Had local bodies been created according to the 2013 SLGA, it would have made it a lot easier for provincial authorities to usurp power through a host of provisions that are part of the act. In practice, elites at the provincial level remained reluctant to create local governments in a bid to retain power. Local governments existed under the shadow of provincial governments, which meant that provincial governments could always delay elections and run those institutions through unelected administrations.
Party politics first
This is illustrated in the case of Punjab, where the PTI government suspended elected local governments and appointed local government administrators on 4 May 2019. This decision reflected two different yet interconnected problems plaguing Pakistan’s local government politics. First, it was a politically motivated decision. The PTI government suspended a local government dominated by its main rival party in Punjab, the Pakistan Muslim League-Nawaz (PML-N). Therefore, even though local governments still had years before their term expired, the PTI government decided to eliminate the entire local government system in Punjab in a bid to snub a rival party and centralise power. Secondly, the fact that the PTI suspended an elected government illustrates how powerless the local government system remains in Pakistan.
That local government remains tied to power and politics rather than following constitutional stipulations is also evident from the fact that the PTI – which suspended local governments in Punjab in 2019 and did not immediately restore them after the Supreme Court order in 2021 – stood against the Sindh government’s SLGA in the ‘MQM and others versus Pakistan’ case. Instead, it sought to move the court against what it called a ‘black law.’
This judgement, if implemented, could also mark progress in Pakistan’s journey towards true decentralisation.
On the face of it, standing against the SLGA might seem progressive, given its weakening of local government in practice. But rather than democratising Sindh’s political and economic structures as might otherwise be inferred, PTI’s primary motivation was perhaps to create a space for itself in a province where it has only a marginal electoral presence. This is also evident from the ongoing ‘haqooq-i-Sindh’ (Rights of Sindh) march led by Pakistan’s foreign minister Shah Mahmood Qureshi, through Sindh province to mobilise potential supporters against the PPP, and possibly as part of its preparation for the next general elections, potentially held in late 2023.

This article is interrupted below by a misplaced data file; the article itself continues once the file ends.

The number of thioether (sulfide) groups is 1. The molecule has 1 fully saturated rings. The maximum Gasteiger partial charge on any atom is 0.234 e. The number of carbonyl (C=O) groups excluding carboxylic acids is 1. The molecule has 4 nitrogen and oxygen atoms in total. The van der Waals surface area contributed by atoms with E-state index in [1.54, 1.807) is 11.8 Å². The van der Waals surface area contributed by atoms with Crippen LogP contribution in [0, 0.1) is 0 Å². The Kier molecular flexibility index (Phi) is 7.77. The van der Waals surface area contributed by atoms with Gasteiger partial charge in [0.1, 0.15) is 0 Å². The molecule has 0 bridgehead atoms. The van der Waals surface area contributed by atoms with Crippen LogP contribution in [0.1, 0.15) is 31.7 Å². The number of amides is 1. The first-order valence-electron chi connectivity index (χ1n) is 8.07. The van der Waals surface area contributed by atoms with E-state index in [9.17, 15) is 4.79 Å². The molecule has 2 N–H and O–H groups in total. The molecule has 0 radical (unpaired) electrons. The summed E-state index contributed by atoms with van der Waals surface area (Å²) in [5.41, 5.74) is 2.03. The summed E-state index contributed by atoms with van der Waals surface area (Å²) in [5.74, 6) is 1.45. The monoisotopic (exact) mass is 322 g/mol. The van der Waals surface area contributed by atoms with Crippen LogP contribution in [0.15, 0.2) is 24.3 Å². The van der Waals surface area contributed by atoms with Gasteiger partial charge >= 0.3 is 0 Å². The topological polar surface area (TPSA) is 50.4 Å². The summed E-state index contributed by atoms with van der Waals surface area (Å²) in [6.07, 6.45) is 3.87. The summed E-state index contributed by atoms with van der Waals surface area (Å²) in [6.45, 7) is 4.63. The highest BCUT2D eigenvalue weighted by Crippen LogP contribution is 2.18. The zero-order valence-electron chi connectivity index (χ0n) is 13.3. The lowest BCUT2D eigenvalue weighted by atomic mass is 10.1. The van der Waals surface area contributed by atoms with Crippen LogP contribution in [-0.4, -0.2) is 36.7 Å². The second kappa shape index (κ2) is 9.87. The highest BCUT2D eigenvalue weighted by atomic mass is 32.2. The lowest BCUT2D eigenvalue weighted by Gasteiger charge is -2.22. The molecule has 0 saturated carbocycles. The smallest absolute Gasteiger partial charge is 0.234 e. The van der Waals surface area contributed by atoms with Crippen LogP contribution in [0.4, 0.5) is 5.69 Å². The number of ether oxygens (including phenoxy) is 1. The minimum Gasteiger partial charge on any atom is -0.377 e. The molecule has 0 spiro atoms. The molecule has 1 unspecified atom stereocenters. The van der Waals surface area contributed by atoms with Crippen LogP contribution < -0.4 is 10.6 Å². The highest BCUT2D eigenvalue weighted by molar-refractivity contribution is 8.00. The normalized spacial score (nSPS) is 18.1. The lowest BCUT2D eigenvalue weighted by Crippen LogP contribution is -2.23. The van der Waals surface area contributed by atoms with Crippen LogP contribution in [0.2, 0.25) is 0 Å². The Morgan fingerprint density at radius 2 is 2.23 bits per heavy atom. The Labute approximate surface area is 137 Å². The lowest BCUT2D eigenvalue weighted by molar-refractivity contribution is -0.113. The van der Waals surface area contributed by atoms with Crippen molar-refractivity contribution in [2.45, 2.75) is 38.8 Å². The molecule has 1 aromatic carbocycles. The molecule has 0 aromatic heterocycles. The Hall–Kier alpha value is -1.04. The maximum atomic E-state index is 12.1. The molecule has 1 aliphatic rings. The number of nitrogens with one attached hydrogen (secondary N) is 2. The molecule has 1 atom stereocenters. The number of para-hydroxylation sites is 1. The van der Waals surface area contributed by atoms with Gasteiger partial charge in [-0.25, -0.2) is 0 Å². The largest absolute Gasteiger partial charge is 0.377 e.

That the PTI is primarily interested in its own national and provincial level interests is also evident from the politics around new legislation it has been implementing in Punjab around local government elections, local bodies and their powers and functions. According to associate professor of economics at the Lahore University of Management Sciences (LUMS), Ali Cheema, the Punjab Local Government Ordinance 2021 is a step towards elective despotism in Punjab. For instance, Cheema writes that a mayor winning a simple majority will automatically get all reserved seats – this constitutes 60 percent of the district council. In other words, the elected executive will not only have an automatic majority but will also be able to side-line voters, constituencies or council members from another party.
Given the history of Pakistan, where decentralisation and devolution have always been fraught, it is not surprising to see that provincial bodies are forever seeking ways to resist ceding power vested in them.
Besides the fact that mayors will remain dependent upon provincial governments for finance – which also means local governments will have no real autonomy – the 2021 ordinance is also a major departure from the PTI-majority Punjab government’s own 2019 Local Government Act (LGA). The act stipulated proportional representation for each party in the council, thus giving a more pluralistic outlook to the local government system in Punjab. In 2021, however, Punjab superseded the 2019 LGA with the Local Government Ordinance instead. With a mayor not answerable to or dependent upon the support of other parties at the district level, while also remaining dependent upon the provincial government (many provinces, including Punjab, are yet to specify district financial allocations through the Provincial Finance Commission), he or she will be forever tied to the political dynamics of the province, rather than to his or her district and its specific needs and interests.
This is a case where democracy is twice removed from the people. On the one hand, the mayor will have an outright majority in the council – which could potentially make them a local despot – and on the other, the office of the mayor will be dependent on the whims of provincial executives. This means that the mayor’s interests would not be tied to local politics but to executives sitting far away from the local arena. This arrangement is a perfect example of the centralisation of power at the provincial level.
Given the history of Pakistan, where decentralisation and devolution have always been fraught, it is not surprising to see that provincial bodies are forever seeking ways to resist ceding power vested in them through an amendment that originally sought to bring government to the doorsteps of people.